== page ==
Another day and another Sky News article grabbed my attention. Today it is “Metal Studs Treat The Homeless ‘Like Animals’” (at http://news.sky.com/story/1277765/metal-studs-treat-the-homeless-like-animals).
In London, the reaction to a homeless person sleeping in their entry hall was met with an almost medieval solution. They decided to place spikes on the floor at an interval so that a person would not go to sleep in that location. Most people reacted in outrage on the solution. The article goes on a little more and added the following statement “Homelessness charities say this is not a one-off, metal studs have been appearing across the country for the last decade as the number of people sleeping rough rises.”
So the people are actively ‘acting’ out against these homeless people. The part that puzzles me is the legal side of the matter. In the UK they have R v Miller  UKHL 6, a criminal law case demonstrating how actus reus can be interpreted to be not only an act, but a failure to act. The judgment here “I see no rational ground for excluding from conduct capable of giving rise to criminal liability, conduct which consists of failing to take measures that lie within one’s power to counteract a danger that one has oneself created, if at the time of such conduct one’s state of mind is such as constitutes a necessary ingredient of the offence.”
I found it pleasing to use the vagrant case, because the person who did this is less a person than the people he/she is trying to chase away. In this case it is not just the homeless person, but ANY person tripping, falling and getting hurt because of those spikes. The culprit who placed the spikes will be directly responsible for inflicting grievous bodily harm, which under section 18 of the Offences against the Person Act 1861 could get the spike culprit a sentence up to life imprisonment. It was interesting that the news cast did not bear this out, or any criminal transgression for that matter. The Guardian has almost the same story and is pleading for the Southwark council to act against this.
Let’s look at this situation one more time from a legal perspective (me now grumpily looking up my UK Offences against the Person Act 1861 section 18 in PDF form). Even if it is the homeless person and not an innocent bystander, we could prove harm with the first instance (one drop of blood is enough) and as the victim is likely either a homeless person or even a junkie, we get a factor indicating greater harm as per “Victim is particularly vulnerable because of personal circumstances” in addition we have culpability through “Offence motivated by, or demonstrating, hostility to the victim based on the victim’s disability (or presumed disability)“, which we might achieve considering the social status of the person, which also proves discrimination. The spikes and the effort required shows premeditation and the two additional aggravated factors are “Deliberately causes more harm than is necessary for commission of offence” and “Deliberate targeting of vulnerable victim“.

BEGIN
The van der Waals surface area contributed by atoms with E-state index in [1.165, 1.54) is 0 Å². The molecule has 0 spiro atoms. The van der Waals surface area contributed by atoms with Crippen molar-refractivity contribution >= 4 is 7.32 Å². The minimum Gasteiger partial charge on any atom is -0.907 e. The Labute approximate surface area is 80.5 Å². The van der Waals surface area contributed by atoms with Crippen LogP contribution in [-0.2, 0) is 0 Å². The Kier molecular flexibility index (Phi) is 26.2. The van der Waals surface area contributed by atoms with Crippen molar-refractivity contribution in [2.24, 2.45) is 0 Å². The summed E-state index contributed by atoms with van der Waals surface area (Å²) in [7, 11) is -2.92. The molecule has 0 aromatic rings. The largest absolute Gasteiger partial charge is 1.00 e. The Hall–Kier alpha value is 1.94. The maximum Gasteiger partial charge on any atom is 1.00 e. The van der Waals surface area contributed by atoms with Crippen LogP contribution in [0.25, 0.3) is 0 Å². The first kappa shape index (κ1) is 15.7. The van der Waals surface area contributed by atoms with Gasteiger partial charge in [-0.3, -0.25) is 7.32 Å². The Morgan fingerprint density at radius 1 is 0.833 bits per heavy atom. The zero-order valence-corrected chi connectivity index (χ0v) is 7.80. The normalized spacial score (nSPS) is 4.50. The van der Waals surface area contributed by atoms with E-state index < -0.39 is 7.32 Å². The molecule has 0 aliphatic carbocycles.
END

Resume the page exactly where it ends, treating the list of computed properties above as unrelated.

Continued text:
My question becomes, why are the parties (or so they seem to) not talking to the CPS (Crown Prosecution Services) in regards to this act? There is a host of additional parts in these events and they all point to acts of maliciousness.
Even here in Australia the NSW Crimes Act 1900 would have a powerful case against the placer of these spikes. It becomes thus a question on whether it is just for the council, or are nations in the Commonwealth facing a new level of intolerability and as such, the wave of these events are not even properly looked at. The fact that the press is not speaking out in regards to the crimes that these spikes represent is also a matter of question, as is the lack of visibility from the CPS in this matter, especially if we consider the quote “they appeared a few weeks ago after someone had been sleeping rough there“, which implies that several authorities should have alerted the police and they should have alerted the CPS to these events.